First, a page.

In January 2016, a woman from a remote Indigenous community aged in her early fifties contacted Financial Counselling Australia looking for help. She was desperate to be granted an early release of $20,000 from her superannuation account to pay for extensive dental surgery.
“The client said getting the dental work done would cure the pain she was suffering, but more importantly she wanted to be able to smile in photos with her grandchildren,” Financial Counselling Australia coordinator financial capability and community practice Lynda Edwards says.
“She then went on to tell me that her daughter was murdered and there weren’t any good photos of them together smiling.”
The client’s claim met the super fund’s conditions for early release on medical grounds, but her inability to provide the required identification documents meant she couldn’t get access to her cash.
It took more than six months of Edwards liaising with the fund, but by early August the client’s identity had been satisfactorily confirmed and the money released.
The challenges experienced by that particular client, who wished to remain anonymous, in proving her identity to her super fund is all too common among members living in remote Indigenous communities, Edwards says.
Stringent identification requirements introduced a decade ago via the Anti-Money Laundering and Counter-Terrorism Financing Act 2006 have had dire unintended consequences for many Indigenous people living in remote communities.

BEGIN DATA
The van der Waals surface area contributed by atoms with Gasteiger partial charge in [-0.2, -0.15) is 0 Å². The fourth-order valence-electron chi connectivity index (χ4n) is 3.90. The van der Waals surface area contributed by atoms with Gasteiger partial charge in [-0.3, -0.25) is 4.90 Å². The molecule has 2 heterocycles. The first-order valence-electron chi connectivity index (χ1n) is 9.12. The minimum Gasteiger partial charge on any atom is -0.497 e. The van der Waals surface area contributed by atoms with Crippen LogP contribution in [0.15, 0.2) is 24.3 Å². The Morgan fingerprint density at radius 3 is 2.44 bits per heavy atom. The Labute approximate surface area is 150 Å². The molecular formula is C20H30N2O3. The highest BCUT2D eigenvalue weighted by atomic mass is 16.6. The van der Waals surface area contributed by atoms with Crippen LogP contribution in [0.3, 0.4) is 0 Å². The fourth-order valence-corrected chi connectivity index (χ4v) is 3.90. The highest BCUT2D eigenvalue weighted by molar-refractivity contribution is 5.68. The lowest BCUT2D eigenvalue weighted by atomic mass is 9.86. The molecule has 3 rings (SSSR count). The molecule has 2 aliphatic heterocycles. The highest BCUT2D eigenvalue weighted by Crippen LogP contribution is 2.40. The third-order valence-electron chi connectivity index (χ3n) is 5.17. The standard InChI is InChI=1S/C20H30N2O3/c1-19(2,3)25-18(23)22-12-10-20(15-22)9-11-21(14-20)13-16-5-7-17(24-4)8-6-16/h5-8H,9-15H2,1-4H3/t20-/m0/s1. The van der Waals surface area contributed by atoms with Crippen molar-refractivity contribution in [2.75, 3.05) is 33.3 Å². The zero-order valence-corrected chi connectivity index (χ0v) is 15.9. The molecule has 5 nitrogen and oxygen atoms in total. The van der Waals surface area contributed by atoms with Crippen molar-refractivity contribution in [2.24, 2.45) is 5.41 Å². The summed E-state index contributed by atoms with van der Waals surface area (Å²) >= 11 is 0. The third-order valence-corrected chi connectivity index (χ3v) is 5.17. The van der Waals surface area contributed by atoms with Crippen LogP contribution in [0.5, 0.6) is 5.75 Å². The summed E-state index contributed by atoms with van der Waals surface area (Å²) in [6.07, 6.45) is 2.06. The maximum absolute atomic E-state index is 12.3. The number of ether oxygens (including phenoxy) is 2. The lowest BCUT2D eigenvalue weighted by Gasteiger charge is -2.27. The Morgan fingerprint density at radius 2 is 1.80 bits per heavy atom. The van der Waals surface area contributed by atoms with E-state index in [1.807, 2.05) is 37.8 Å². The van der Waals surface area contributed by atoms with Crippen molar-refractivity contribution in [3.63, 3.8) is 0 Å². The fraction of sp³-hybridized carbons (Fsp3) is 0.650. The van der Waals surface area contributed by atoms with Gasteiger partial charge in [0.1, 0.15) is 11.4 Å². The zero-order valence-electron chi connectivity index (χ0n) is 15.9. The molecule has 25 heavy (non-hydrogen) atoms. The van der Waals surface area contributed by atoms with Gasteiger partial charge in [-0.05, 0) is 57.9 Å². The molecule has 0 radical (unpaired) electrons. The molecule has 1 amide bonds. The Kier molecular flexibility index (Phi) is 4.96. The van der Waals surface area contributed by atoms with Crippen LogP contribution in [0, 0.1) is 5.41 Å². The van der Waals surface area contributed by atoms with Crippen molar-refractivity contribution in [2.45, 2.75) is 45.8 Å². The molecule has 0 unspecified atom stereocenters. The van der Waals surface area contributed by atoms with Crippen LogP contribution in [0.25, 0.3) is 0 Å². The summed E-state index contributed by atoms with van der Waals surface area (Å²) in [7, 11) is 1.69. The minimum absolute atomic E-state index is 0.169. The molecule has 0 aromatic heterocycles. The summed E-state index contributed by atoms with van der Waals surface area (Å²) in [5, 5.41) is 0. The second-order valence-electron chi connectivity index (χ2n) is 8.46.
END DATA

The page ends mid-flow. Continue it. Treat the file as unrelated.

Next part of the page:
“Some people don’t have birth certificates, have their name misspelled, have different dates of birth, go by skin names or observe cultural practice to change names when there is a death in the community,” says Amanda Young, the chief executive of First Nations Foundation – a charity that works towards the financial inclusion of Indigenous Australians.
In an attempt to reduce hardship the Australian Transaction Reports and Analysis Centre (AUSTRAC) released new guidance to super funds in July 2016 designed to empower them to take a more flexible approach.
But six months later most super funds are still dragging their heels.
At the Indigenous Super Summit in November one frustrated financial counsellor challenged the assembled fund executives and trustees as to how many had fully implemented the latest guidance at their fund. Not one could say yes.
Fund executives said changing their policies and procedures to accept the new, less onerous, identification rules would take time.
Financial counsellors working in Indigenous communities spend the lion’s share of their time dealing with superannuation related issues, mostly around early access, disability insurance, and death benefits.